Card Games For Dummies, 2nd Edition
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Beginning a card game is generally pretty straightforward — you deal the proscribed number of cards to the players. However, ending a card game can be a little different. Some games continue until a player reaches a certain score, others require a specific number of deals. The following list of popular card games tells you that you keep playing until . . .

  • Blackjack: The players run out of money (don’t worry about the casino) or decide they’ve had enough.

  • Bridge: One side wins a rubber of two games, then the side with the higher score wins. If playing Chicago Bridge, you change partners after four deals. If playing Duplicate Bridge, you play a session of between 20 and 26 deals — whatever the Tournament Director decrees.

  • Canasta: A player or team scores 1,500 points.

  • Cribbage: A player scores 121 points.

  • Eights: A player scores 250 points (or whatever number is agreed on by the players).

  • Euchre: One side scores 10 points.

  • Fan Tan: One player cleans out all the rest, or when everybody has had enough.

  • Gin Rummy: A player scores 250 points in one game or a series of games.

  • Hand and Foot: You finish four deals. Whoever has the most points wins.

  • Hearts: A player amasses 100 penalty points, at which point the player with the fewest penalty points wins.

  • Oh Hell!: You complete cycle of hands (starting with 7 cards to each player, and then reducing to 1, and going up again to 7 cards). The player with the highest score wins.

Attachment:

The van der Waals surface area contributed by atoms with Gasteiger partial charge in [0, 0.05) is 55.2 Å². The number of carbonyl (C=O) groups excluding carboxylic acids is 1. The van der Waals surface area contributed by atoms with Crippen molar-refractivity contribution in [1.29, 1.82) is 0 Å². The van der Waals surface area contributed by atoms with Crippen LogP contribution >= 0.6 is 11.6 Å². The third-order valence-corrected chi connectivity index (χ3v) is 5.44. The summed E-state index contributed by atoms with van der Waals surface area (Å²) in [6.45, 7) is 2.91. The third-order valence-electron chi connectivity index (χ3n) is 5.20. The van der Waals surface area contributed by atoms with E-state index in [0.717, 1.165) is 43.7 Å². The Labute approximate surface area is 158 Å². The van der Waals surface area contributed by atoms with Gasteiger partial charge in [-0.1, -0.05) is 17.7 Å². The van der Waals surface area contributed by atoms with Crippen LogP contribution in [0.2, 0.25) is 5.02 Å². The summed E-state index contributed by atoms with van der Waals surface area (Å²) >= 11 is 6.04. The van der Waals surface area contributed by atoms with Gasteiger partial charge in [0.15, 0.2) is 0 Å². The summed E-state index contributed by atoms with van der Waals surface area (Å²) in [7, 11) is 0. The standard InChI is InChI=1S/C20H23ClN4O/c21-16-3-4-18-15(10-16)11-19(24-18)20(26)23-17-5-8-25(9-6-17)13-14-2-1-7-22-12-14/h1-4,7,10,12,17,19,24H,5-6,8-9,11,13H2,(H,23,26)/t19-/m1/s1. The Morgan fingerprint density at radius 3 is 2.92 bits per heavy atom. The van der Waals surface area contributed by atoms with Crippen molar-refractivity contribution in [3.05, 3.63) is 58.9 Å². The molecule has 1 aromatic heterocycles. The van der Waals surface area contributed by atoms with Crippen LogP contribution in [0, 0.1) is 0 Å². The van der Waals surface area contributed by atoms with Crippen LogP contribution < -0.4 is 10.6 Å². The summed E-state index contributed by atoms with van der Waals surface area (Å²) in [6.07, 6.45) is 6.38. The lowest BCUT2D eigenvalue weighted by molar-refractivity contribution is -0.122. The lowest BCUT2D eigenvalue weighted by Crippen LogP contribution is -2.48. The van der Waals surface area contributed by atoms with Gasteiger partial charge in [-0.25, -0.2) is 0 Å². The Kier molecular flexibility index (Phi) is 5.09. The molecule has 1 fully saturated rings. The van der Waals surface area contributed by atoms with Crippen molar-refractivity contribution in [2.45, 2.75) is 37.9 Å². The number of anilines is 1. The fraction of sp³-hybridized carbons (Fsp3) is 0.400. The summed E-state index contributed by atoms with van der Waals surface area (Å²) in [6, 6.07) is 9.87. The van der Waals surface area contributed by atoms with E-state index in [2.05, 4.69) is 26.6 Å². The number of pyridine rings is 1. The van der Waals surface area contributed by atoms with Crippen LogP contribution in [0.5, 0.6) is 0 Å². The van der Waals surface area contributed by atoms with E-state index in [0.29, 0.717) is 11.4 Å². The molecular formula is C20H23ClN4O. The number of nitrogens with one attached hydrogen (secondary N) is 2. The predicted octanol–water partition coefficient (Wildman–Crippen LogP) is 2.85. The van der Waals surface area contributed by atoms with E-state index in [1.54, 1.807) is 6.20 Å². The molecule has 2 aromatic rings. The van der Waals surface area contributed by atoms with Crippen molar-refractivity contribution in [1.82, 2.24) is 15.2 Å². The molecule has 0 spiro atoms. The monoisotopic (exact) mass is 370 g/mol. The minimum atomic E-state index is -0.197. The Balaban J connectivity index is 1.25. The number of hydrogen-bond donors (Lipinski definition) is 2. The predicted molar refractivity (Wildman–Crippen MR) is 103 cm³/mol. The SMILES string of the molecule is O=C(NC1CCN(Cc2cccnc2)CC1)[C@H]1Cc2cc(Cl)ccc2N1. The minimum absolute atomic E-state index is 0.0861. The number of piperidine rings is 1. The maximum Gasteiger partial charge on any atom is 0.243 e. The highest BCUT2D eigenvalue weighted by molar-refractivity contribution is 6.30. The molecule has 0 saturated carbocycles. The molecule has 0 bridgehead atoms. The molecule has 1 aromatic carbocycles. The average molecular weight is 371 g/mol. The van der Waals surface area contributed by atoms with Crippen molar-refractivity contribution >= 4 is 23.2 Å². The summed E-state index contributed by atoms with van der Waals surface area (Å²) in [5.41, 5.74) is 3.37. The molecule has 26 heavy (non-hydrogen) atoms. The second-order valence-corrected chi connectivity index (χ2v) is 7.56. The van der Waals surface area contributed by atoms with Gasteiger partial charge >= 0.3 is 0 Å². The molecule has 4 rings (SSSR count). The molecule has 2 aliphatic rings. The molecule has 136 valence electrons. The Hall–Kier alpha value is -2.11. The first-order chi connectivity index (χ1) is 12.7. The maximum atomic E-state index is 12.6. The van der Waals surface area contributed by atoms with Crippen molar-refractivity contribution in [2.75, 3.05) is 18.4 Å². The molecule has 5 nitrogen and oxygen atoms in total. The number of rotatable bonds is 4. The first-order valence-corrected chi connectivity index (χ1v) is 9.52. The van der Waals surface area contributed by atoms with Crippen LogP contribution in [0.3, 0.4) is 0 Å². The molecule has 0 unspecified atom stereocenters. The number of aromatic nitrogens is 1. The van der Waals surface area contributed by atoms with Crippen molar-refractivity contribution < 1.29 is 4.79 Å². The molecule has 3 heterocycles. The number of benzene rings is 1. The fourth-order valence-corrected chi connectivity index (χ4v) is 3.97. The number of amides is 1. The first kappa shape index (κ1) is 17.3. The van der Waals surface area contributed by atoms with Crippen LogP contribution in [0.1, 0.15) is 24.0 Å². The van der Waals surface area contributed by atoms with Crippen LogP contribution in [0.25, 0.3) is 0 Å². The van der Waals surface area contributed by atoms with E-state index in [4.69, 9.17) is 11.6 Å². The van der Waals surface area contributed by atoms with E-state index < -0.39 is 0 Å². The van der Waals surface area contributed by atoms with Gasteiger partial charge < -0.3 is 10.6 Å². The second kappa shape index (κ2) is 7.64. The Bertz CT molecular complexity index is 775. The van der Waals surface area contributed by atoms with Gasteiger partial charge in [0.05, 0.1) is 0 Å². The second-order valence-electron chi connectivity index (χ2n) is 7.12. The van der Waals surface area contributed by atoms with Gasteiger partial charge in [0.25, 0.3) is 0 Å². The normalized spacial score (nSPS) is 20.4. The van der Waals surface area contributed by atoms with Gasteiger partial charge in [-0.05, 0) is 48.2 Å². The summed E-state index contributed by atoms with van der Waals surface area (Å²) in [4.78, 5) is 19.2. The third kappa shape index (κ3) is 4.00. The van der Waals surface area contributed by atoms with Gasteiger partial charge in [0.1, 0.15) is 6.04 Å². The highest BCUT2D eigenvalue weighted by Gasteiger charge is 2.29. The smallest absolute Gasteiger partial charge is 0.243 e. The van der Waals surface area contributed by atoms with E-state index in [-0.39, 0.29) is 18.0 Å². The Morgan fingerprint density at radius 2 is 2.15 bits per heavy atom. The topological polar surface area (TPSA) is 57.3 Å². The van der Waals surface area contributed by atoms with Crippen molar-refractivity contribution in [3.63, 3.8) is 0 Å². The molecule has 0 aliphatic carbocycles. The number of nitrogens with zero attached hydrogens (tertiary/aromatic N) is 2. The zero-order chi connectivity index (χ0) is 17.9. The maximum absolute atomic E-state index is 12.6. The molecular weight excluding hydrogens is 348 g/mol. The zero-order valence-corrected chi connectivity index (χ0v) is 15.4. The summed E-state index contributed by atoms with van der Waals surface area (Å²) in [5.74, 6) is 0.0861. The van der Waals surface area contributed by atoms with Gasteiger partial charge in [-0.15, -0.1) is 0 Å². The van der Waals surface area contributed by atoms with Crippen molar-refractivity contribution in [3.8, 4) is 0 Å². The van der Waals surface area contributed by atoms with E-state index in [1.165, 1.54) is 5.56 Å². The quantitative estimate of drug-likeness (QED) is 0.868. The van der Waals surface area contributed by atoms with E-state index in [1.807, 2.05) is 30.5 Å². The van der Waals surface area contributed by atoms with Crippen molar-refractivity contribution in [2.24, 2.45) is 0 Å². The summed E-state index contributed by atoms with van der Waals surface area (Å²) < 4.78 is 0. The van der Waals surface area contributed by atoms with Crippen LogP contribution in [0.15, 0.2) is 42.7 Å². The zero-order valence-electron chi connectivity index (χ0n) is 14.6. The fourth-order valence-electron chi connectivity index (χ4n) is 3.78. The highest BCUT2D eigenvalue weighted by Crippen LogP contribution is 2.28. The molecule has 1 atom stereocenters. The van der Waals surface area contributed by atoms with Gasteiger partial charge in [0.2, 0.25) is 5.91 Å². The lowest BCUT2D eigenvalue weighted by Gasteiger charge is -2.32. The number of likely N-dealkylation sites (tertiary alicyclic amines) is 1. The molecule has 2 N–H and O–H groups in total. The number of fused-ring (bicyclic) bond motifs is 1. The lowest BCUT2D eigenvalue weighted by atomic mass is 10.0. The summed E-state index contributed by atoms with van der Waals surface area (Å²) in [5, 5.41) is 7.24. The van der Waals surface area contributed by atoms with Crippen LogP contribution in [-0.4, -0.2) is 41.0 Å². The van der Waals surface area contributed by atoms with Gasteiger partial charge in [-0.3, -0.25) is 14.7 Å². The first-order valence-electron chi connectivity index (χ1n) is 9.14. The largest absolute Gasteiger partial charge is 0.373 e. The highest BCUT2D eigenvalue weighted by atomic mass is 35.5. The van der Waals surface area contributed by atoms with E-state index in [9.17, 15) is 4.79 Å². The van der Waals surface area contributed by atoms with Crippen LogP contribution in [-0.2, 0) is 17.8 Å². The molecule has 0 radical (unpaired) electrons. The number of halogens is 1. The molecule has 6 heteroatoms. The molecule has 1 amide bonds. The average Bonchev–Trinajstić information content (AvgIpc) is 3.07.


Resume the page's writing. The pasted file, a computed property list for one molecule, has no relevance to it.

• Pinochle: A player or partnership scores 1,000 points.

  • Poker: The players lose their money or lose interest.

  • President: Everybody gets bored of humiliating one another.

  • Rummy: A player scores 100 points – or whatever total is agreed by the contestants.

  • Setback: A player scores 11 (or 21) points.

  • Spades: One side scores 500 points.

  • Whist: One side wins a rubber of two games by getting to 7 points first on two occasions. At a Whist drive, a session typically ends after 24 deals.

About This Article

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Barry Rigal was born with a deck of cards in his hand. Having started with the children’s games, Whist, Rummy, and Solitaire, he moved on to Bridge at the age of 12. After graduating from Oxford University (where he captained the Bridge team), he worked in accountancy. Highlights of his work career were learning how to play Piquet and Clobyosh in the Tax Department of Thomson McLintock. After four years with Price Waterhouse, supervising the partnership’s Bridge team, he went into the world of business, working seven years in the Oil Taxation department of Conoco. During that time he began a career as a journalist and commentator on card games. Over the course of the last two decades he has written newspaper and magazine articles and six books on Bridge.

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